If you negotiate a deal, a misinterpreted tone or poorly chosen words can ruin an otherwise successful conversation. Sometimes you may not even know which sentences could piss a deal off. Therefore we asked 16 members of the Young Entrepreneur Council the following question:
One thing to keep in mind when negotiating is your profit margin and how much of it you're willing to give up to close the deal. Your potential customer should not be familiar with this information and should only know the value that your company offers. – Lorne Fade, VR Vision Inc.
Speak of "I", never of "You". In other words, do not personally attack the person you are negotiating with. Put your ego aside and focus on the current situation. – Patrick Barnhill, Specialist ID, Inc.
Successful negotiations can be achieved by making a real connection and reaching agreement on what they want and how they can be achieved. Great negotiators are active listeners and make no assumptions. If you accept something about the other party, it can quickly lead to a deal. – Rachel Beider, PRESS Modern Massage
Silence is the main key to doing business because it gives the other party the ability to give us information and the ability to listen and find ways to resolve doubts. Ask a qualifying question and wait patiently – don't say anything. Ask about the sale, but avoid the tendency to fill the uncomfortable silence. Got the sale? Stop there – don't sell after close of trading. – Eric Mathews, Start Co.
Never treat yourself to curses or certain swear words. This also applies if the other party swears – you have to remain polite and polite while maintaining control. If you give up the etiquette, you show that you do not respect the other negotiator and that he has the emotional advantage over you. Don't give them that power. – Duran Inci, Optimum7
In most cases it is not helpful to make absolute statements such as "This is our final offer" or "This is my end result". Once you say that, you've boxed yourself into a corner where you either have to stick to your word or you may have to break it. In my experience, negotiations often span many phases, and what appears like a deal breaker in one phase can later become a more flexible point. —Kalin Kassabov, ProTexting
Always be respectful when negotiating and treat the person with justice. Practice friendliness and deep listening to show that you care about the current situation. Never say never with a business partner – it is very important to listen to their needs and to remain flexible will ensure your success. – Riccardo Conte, Virtus Flow
Other items from AllBusiness.com: 
It is true that opportunities and value are lost if someone does not hire you or works with you. This sounds like a threat. Let your previous work, experience and awards speak for themselves. – Leila Lewis, be inspired PR
I think it is a good idea to avoid the word "could" as much as possible. Although it is a basic English term, it has connotations related to your own abilities. You could subtly and unknowingly question or criticize the other party's capabilities. Instead, try using the word "would" when making an inquiry. It is more polite and less judgmental. – Blair Williams, MemberPress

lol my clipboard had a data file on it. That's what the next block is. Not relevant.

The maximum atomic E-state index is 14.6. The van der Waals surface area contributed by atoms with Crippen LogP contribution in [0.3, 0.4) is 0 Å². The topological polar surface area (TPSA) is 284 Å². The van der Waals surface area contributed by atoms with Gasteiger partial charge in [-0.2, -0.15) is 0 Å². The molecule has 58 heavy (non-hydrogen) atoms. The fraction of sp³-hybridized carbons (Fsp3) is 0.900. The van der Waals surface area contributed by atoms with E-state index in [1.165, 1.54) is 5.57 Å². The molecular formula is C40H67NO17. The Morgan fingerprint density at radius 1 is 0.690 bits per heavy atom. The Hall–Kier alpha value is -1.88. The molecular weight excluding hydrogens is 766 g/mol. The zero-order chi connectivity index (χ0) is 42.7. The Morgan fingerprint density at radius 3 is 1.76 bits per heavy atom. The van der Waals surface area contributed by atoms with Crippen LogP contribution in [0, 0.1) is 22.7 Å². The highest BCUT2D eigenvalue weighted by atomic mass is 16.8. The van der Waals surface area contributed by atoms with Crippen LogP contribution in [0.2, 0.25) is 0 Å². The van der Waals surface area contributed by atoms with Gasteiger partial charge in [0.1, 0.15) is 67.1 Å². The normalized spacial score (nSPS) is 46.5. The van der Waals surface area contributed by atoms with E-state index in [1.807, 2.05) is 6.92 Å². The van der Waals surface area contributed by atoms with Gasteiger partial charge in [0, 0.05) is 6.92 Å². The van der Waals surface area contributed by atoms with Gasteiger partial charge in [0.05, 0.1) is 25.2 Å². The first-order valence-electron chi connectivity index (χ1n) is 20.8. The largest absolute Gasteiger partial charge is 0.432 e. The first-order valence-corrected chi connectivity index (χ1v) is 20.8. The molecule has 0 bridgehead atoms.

Negotiations fail due to fluctuating ideas and people who do not assert themselves. If you want to make a deal, you have to be able to rely on your offer and acceptance. Leave words like "maybe" out of your vocabulary so you can present yourself as confident and confident in your decisions. – Jared Atchison, WPForms
Avoid using the word "between" in your negotiations. If you enter random, rounded numbers, you are both confused by the final offer and angry by the lack of clarity. Don't be afraid to use certain numbers and keywords in negotiations to get what you want. -Stephanie Wells, Formidable Forms
A common tactic when negotiating business deals is to stall and lengthen the process. This can lead you to pronounce this sentence. When you do this, you are basically telling the other person that you are giving up what you really want to get out of the business to do it easily. Avoid saying it. Andrew Schrage, Money Crashers Personal Finance
While there may be urgent issues, be willing and willing to discuss something valuable during any type of negotiation. This statement can make the other party wonder why you do not want to address the specific issue and raise doubts about the business or partnership. – Jared Weitz, United Capital Source Inc.
Do not put time pressure to make a decision at this moment. When you apply this pressure, it often pushes the other party further away and not closer to a decision. Be patient and share the timeline in advance if you are facing a time limit. This way everyone has clarity about the requirements. – Matthew Podolsky, Florida Law Advisers, P.A.
Never say: "Let's meet halfway." I said this a lot during the negotiations and it felt like I had done a good deal, but I found that it was often the other party that did a better deal because I was more comfortable. Instead, have a walkaway number and negotiate as if your life depended on it. – Solomon Thimothy, OneIMS
It is important never to say "yes" until every detail has been resolved. It is important that both parties have had enough time to examine all options, step back and think about listening to the other party and making sure that everything is clear. If you take the time to think before saying “yes”, both parties can sit down and make a mutually beneficial decision. – Blair Thomas, eMerchantBroker
CONNECTION: Sales Presentation Techniques: 7 Powerful Ways To Make This Sale!